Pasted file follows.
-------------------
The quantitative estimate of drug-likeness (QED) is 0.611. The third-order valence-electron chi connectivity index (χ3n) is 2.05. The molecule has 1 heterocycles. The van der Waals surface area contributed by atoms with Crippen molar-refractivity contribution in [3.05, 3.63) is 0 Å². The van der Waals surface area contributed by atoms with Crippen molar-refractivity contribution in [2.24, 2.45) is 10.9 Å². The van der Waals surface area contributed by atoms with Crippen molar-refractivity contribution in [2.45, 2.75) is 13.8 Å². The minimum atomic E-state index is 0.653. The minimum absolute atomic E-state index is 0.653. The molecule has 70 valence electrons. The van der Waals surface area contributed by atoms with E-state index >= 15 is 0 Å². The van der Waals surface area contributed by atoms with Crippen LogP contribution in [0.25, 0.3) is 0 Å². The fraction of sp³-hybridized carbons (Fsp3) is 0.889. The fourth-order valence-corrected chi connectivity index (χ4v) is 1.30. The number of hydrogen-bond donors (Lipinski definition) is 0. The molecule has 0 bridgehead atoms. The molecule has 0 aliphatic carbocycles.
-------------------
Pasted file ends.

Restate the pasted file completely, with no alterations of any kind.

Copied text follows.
The quantitative estimate of drug-likeness (QED) is 0.611. The third-order valence-electron chi connectivity index (χ3n) is 2.05. The molecule has 1 heterocycles. The van der Waals surface area contributed by atoms with Crippen molar-refractivity contribution in [3.05, 3.63) is 0 Å². The van der Waals surface area contributed by atoms with Crippen molar-refractivity contribution in [2.24, 2.45) is 10.9 Å². The van der Waals surface area contributed by atoms with Crippen molar-refractivity contribution in [2.45, 2.75) is 13.8 Å². The minimum atomic E-state index is 0.653. The minimum absolute atomic E-state index is 0.653. The molecule has 70 valence electrons. The van der Waals surface area contributed by atoms with E-state index >= 15 is 0 Å². The van der Waals surface area contributed by atoms with Crippen LogP contribution in [0.25, 0.3) is 0 Å². The fraction of sp³-hybridized carbons (Fsp3) is 0.889. The fourth-order valence-corrected chi connectivity index (χ4v) is 1.30. The number of hydrogen-bond donors (Lipinski definition) is 0. The molecule has 0 bridgehead atoms. The molecule has 0 aliphatic carbocycles.